SHELL PAKISTAN LIMITED
MULAZIM ALI KHOKHAR
Research Analyst, PAGE
Feb 18 - 24, 2008
The Shell Pakistan, the second-biggest fuel supplier to the country's 160 million people after Pakistan State Oil, supplies furnace oil, diesel, jet fuel and engine lubricants. Her principal activities are to market petroleum and petrochemical products. It also blends and markets various kinds of lubricating oils. Its operations are located in Pakistan.
It also caters to aviation industry and exploration and production activities sharing the pie of both offshore and on-shore projects. Shell's offshore operations are managed and operated by Shell Development & Offshore Pakistan B.V. Its onshore functions are managed by Khirthar Pakistan B.V. Both of these companies are wholly owned subsidiaries of the Royal Dutch/Shell Group. It also offers liquefied petroleum gas products to meet commercial, industrial, agricultural and domestic needs.
She is worth Rs.33bn with share capital of Rs.548mn and total equity of Rs.9.6bn. Out of her 55mn shares about 42mn shares are closely held (only 23% of shares are free floating share which amount to a market capitalization of Rs.24bn approximately).
FINANCIAL PERFORMANCE AND LIQUIDITY
Shell Pakistan Limited is facing severe liquidity crisis due to her increasing receivables from Government on account of price differentials claims and refunds. Along with these liquidity issues her sales have declined by 5% to Rs.29bn as compared to Rs.30.3bn for the 1QFY07.
Since last Financial Year 07 her financial performance seems deteriorating. Her annual sales declined by 2.2% and the Cost of Goods Sold increased by 86% resulting in the lesser gross profits and weakening financial percentages and ratios with net income declining at 77%. The ratios and percentages have improved in the 1QFY08 but are not that stable. See table # 1.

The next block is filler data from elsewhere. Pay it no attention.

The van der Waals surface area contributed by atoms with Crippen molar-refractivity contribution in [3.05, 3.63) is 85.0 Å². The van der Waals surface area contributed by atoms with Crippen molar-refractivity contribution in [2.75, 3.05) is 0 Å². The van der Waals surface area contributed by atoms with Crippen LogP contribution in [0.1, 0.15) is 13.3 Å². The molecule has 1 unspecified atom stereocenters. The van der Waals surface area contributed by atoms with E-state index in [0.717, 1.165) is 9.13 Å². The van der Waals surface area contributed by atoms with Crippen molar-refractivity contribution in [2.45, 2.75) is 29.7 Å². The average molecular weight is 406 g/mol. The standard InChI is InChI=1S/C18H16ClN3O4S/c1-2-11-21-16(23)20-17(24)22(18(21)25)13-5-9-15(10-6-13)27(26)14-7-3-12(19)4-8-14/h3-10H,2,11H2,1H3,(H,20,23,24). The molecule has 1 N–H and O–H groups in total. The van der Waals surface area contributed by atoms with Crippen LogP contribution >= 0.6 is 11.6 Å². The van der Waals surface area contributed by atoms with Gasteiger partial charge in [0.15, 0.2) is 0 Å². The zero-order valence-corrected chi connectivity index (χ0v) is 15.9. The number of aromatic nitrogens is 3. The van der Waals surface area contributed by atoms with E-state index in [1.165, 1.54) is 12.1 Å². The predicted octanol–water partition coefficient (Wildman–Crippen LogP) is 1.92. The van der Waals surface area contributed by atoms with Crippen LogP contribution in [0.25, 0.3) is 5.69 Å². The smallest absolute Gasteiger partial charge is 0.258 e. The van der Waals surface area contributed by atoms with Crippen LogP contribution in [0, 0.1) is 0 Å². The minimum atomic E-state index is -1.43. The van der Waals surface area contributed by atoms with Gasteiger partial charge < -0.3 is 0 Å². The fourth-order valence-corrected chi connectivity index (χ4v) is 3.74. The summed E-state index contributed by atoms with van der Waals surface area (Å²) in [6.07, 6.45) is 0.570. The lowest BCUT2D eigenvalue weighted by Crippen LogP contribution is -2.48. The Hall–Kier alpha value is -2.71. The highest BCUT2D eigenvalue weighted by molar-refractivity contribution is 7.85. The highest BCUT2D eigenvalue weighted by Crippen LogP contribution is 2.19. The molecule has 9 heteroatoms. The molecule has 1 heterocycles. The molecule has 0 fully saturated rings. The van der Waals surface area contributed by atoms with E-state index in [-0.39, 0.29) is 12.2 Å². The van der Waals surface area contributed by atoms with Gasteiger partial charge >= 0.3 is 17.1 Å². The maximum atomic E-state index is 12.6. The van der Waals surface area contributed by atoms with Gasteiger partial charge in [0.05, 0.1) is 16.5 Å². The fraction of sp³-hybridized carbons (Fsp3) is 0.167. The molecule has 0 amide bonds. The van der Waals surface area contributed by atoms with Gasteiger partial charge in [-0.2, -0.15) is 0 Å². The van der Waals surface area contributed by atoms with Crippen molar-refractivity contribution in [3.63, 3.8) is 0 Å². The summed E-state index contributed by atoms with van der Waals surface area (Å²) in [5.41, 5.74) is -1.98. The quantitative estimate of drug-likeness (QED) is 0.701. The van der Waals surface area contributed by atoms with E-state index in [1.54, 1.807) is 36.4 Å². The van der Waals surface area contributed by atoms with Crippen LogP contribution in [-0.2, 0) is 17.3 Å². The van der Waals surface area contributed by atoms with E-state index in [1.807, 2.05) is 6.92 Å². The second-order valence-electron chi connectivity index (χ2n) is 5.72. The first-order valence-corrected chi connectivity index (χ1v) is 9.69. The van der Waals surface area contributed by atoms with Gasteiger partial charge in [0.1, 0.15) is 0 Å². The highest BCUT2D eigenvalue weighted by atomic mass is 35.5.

The first quarter in Financial Year 2008 was comparatively better than last year performance. Although she couldn't get to higher sales and to any improved liquidity ratios, but was successful in reducing the cost of goods sold substantially by the amount of Rs.2.5bn (9% decline) which resulted in gross profit of Rs.2.1bn about 118% higher than the corresponding period last year.
Her operational expenses have ramble up to Rs.851mn compared to Rs.249mn for the corresponding period last year indexing an increase of 242%.
Her financial performance has turned in higher earning per shares of Rs.9.72/share for the 1QFY08 compared to Rs.3.93/share same period last year. This translated into a growth of 147% in EPS. See Table # 2
Her net profit margin has gone up by only 3.6% to 1.84% as compared to 0.71% loss in the corresponding period last year. Her assets turnover declined to 0.88% (with 0.15% decline) and equity multiplier hiked to 3.43% (with 0.11% increase). See Table#3
The analysis suggests that company has been successful in improving in the operational performance and maintaining equity while lacks to improve on assets turnover. This shows the previously stated problem of receivable in the form of claims and refunds is creating further operational problems for the company. She needs to pay more heed to enhance liquidity ratios and have a halt on the inflating trade and other debts.